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This must have been asked before. But never mind here I ask it again to convince myself.

Newton's Second law says [itex]\vec{F}[/itex] = m[itex]\vec{a}[/itex]

Now if we put [itex]\vec{F}[/itex] = 0 here we get [itex]\vec{a}[/itex] = 0 which is Newton's First law.

So why do we need to state First law as a separate law?

Before I asked this I did little bit of searching. And what I got is - First law is necessary to define the Inertial reference frame on which Second law can be applied.

But why can't we just use Newton's second law to define Inertial frame? We can say [itex]\vec{F}[/itex] = m[itex]\vec{a}[/itex] is the Second law. So if [itex]\vec{F}[/itex] = 0 but [itex]\vec{a}[/itex] [itex]\neq[/itex] 0 (or vice versa) then the frame is non inertial.

One can say (

But then why this is not a problem for first law? We don't need to know in advance if a frame is inertial to apply first law because we take First law as definition of inertial frame. Similarly, if we take Second law as the definition of Inertial frame, it should not require to know if a frame is Inertial or not to apply Second law (to check if the frame is inertial).

So, what's the reason for First law to exist?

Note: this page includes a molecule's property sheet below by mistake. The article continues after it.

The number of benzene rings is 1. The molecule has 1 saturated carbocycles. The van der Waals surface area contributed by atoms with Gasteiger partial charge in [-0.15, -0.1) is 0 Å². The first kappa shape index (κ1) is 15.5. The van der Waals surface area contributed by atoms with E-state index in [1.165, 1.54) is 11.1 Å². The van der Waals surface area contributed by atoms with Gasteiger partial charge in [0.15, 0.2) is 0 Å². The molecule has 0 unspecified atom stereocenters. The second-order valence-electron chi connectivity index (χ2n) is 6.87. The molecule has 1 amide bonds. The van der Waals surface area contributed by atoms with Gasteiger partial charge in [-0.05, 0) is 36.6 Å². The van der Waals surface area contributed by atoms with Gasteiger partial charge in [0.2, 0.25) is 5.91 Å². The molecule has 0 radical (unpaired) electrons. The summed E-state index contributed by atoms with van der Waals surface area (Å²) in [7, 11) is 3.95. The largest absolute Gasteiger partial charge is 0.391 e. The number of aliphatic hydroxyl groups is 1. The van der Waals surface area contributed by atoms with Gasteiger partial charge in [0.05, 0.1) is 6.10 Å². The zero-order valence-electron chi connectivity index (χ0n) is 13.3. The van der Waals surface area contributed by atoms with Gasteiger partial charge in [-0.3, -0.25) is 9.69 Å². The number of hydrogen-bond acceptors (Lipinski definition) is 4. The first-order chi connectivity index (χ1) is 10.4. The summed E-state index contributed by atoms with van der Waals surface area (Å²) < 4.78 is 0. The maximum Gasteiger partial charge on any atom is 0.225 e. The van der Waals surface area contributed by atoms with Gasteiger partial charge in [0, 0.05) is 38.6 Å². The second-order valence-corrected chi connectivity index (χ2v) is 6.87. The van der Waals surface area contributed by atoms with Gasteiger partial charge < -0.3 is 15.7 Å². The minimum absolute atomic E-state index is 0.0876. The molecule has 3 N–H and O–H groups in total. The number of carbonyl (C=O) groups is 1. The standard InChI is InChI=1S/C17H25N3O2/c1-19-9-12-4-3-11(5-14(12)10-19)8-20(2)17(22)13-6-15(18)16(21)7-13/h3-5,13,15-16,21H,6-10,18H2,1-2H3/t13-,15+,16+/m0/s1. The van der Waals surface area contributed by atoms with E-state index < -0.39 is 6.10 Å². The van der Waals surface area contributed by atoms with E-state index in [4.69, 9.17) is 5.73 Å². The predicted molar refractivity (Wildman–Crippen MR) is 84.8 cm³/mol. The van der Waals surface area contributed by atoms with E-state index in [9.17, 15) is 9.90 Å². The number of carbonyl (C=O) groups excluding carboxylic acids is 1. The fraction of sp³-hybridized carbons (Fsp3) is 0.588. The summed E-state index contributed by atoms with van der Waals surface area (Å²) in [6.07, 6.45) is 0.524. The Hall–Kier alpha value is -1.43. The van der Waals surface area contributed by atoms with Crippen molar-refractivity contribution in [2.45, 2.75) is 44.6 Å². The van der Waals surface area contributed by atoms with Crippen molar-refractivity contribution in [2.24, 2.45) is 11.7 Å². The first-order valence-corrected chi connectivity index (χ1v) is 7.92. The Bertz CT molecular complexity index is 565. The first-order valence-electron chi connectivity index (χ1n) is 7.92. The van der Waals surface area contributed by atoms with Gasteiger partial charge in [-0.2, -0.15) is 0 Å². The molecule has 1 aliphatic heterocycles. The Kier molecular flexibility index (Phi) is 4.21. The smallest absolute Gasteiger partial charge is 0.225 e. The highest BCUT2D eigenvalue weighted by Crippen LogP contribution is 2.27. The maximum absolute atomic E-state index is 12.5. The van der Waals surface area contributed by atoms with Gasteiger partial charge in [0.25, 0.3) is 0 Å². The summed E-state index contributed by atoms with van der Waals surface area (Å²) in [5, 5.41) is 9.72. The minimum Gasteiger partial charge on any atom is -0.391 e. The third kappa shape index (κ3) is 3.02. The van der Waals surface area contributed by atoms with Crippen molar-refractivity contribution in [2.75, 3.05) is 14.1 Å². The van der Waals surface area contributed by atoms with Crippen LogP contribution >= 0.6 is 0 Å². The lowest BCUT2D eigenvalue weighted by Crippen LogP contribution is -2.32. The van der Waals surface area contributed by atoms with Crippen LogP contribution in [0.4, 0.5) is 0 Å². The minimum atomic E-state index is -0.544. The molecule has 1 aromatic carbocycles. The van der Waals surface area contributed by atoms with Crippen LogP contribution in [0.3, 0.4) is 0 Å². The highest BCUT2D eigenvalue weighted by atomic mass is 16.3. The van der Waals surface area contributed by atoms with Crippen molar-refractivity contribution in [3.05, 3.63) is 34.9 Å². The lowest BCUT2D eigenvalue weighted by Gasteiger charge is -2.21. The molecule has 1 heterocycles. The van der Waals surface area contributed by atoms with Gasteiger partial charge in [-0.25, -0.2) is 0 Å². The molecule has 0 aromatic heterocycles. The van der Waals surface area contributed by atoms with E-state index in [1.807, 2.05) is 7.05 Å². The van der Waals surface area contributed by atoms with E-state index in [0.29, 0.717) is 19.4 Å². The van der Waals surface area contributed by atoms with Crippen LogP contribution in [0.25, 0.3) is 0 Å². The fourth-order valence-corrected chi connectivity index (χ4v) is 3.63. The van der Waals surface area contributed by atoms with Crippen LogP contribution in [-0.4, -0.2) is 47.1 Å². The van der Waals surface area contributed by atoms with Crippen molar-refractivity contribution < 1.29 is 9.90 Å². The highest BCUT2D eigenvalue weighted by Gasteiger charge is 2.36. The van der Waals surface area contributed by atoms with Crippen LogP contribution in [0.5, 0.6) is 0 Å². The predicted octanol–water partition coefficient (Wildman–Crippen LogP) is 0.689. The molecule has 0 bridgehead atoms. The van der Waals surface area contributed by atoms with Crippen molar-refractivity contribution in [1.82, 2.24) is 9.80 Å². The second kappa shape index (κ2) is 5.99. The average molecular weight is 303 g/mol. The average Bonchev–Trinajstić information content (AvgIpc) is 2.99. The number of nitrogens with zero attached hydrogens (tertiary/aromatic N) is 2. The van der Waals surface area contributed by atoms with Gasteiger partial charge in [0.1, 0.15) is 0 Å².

[EDITED]

Newton's Second law says [itex]\vec{F}[/itex] = m[itex]\vec{a}[/itex]

Now if we put [itex]\vec{F}[/itex] = 0 here we get [itex]\vec{a}[/itex] = 0 which is Newton's First law.

So why do we need to state First law as a separate law?

Before I asked this I did little bit of searching. And what I got is - First law is necessary to define the Inertial reference frame on which Second law can be applied.

But why can't we just use Newton's second law to define Inertial frame? We can say [itex]\vec{F}[/itex] = m[itex]\vec{a}[/itex] is the Second law. So if [itex]\vec{F}[/itex] = 0 but [itex]\vec{a}[/itex] [itex]\neq[/itex] 0 (or vice versa) then the frame is non inertial.

One can say (

*can one?*), we cannot apply Second law to define Inertial reference frame because the Second law in valid only in Inertial frame. Thus unless we know in advance that a frame is Inertial, we cannot apply the Second law.But then why this is not a problem for first law? We don't need to know in advance if a frame is inertial to apply first law because we take First law as definition of inertial frame. Similarly, if we take Second law as the definition of Inertial frame, it should not require to know if a frame is Inertial or not to apply Second law (to check if the frame is inertial).

So, what's the reason for First law to exist?

*Thanks a lot, in advance, for your help!*[EDITED]

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